Eureka, it has been a while since the last post about isolating some wild bugs from a commercial beer. Luckily, there are still some beers in my cellar with bugs I would like to isolate (Orval, Lost Abbey, BFM, Cantillon, Jolly Pumpkin…). The beer I am talking about today is from a Swiss brewery called Les Trois Dames (The three women). This brewery produces an Oud Bruin (Flanders Brown) made with apricot wine. The beer comes with an ABV of 7.2%. Maybe some of my tasting notes first.
Appearance: Red-brown color, clear appearance, 1 finger tan head with some carbonation. Nothing special here.
Flavor: Now begins the fun part… Unfortunately, the complexity of this beer is very limited. I could detect some sour cherry notes. The sourness is just right. Not too overpowering. However, nothing else. Not even a hint of apricots…
Mouthfeel: Light body, average carbonation level, pretty dry and sour finish.
Overall Impression: There is the right amount sourness in this beer and the aroma of this beer promises a lot. Unfortunately, the flavors speak another language. The beer has a very limited complexity in my opinion. Maybe the beer was too young? Only a second tasting could tell. To summarize, this is a pretty nice beer and because this is a beer made from a Swiss brewery, it is a winner for me for sure. I would give this beer a rating of 85 out of 100. I am a bit disappointed about the lacking apricot notes. I should get myself a bottle of apricot wine one day and compare the apricot flavors there. Maybe the apricot flavors are already very subtle in the apricot wine?
Anyway, this post is about the bugs in the beer. What I did is already a standardized technique for me to isolate some bugs from such a beer. I made myself a small DME (dry malt extract) starter and dumped the dregs of the beer in there and left it for some days. Approximately a month later, I plated some of the starter liquid on some Sabouraud agar plates and waited… Eleven days later, there were some colonies visible on the agar plate (Fig 2).
The colonies morphology: White, not glossy, wavy margin, convex elevation, circular and the plate had a hint of an acetic acid smell. The acetic acid smell already made me wonder what I got myself here. I then picked a single colony and had a look at it with my microscope.
First of all, due to the size of the cells, I assume that all the cells visible in the following pictures are yeasts. I could observe some oval formed cells and some with the mysterious vacuole (Fig 3). And yet again, some cells which adhere to others (Fig 3). For me some of the cells in Fig 3 look like normal brewers yeast (Saccharomyces cerevisiae) and others don’t. Then again, I could observe some elongated cells (Fig 4). I already have an idea about these cells but will have to do further research first. Lets move on to the picture at a higher resolution.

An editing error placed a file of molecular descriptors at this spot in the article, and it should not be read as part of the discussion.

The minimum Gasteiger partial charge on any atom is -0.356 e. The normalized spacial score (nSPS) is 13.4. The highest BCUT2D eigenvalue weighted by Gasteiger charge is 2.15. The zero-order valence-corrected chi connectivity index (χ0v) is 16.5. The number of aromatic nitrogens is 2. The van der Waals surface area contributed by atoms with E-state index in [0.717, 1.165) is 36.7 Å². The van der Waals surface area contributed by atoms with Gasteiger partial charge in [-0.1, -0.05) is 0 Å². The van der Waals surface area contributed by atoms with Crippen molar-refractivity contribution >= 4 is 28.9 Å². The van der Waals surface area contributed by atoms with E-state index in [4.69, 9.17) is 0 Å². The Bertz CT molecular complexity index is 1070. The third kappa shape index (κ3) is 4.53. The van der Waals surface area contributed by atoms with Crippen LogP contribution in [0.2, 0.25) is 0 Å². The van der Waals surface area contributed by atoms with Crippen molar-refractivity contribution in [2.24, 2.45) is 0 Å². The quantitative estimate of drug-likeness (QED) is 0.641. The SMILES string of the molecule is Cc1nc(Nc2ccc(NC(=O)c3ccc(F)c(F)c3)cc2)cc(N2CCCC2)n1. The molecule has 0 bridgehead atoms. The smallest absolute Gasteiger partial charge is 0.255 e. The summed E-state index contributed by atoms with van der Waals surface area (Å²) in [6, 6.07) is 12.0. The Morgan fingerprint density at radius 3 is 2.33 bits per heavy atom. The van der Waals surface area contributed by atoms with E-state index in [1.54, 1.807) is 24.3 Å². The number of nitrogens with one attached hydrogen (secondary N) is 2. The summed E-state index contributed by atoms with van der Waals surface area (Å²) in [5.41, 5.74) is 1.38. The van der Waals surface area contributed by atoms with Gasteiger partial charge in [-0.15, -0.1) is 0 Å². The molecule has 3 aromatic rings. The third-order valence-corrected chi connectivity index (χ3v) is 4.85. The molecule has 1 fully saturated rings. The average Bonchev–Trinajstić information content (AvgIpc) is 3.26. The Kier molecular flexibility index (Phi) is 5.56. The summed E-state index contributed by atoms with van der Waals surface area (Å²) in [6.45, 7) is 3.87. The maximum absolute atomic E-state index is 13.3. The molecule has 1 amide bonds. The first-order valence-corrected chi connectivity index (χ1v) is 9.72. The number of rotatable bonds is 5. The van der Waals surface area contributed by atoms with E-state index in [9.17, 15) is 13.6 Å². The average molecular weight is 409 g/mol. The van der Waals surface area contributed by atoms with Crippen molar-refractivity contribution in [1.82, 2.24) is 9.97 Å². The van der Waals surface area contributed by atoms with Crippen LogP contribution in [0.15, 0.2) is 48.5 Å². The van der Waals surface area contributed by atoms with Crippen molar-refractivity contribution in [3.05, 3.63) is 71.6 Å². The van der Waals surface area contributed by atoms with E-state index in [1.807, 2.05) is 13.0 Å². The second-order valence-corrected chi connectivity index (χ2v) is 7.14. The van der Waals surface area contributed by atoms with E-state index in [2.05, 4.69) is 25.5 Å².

There are these dark spots again which I could observe in Brettanomyces bruxellensis before (Fig 5). My conclusion from the observations. I assume that I got myself some Brettanomyces bruxellensis and maybe some other Brettanomyces species. Some Saccharomyces cerevisiae could be in there as well. I guess this is all I can tell you about the bugs right now without doing any sophisticated lab tests. Nevertheless, I once again could show that it is possible to harvest some wild yeasts from a bottle. My next steps concerning wild yeasts will be further investigations about the elongated cells as it can be seen in Fig 4. There is a hypothesis in my head what these cells might be and I already found some promising evidence for my hypothesis. Another running project is to isolate the bugs from a Cantillon Kriek. Will post about the results for sure. By the way, the starter I made with the dregs from the Les Trois Dames bugs had no pellicle. Stay tuned for further yeast ranching experiments. Cheers!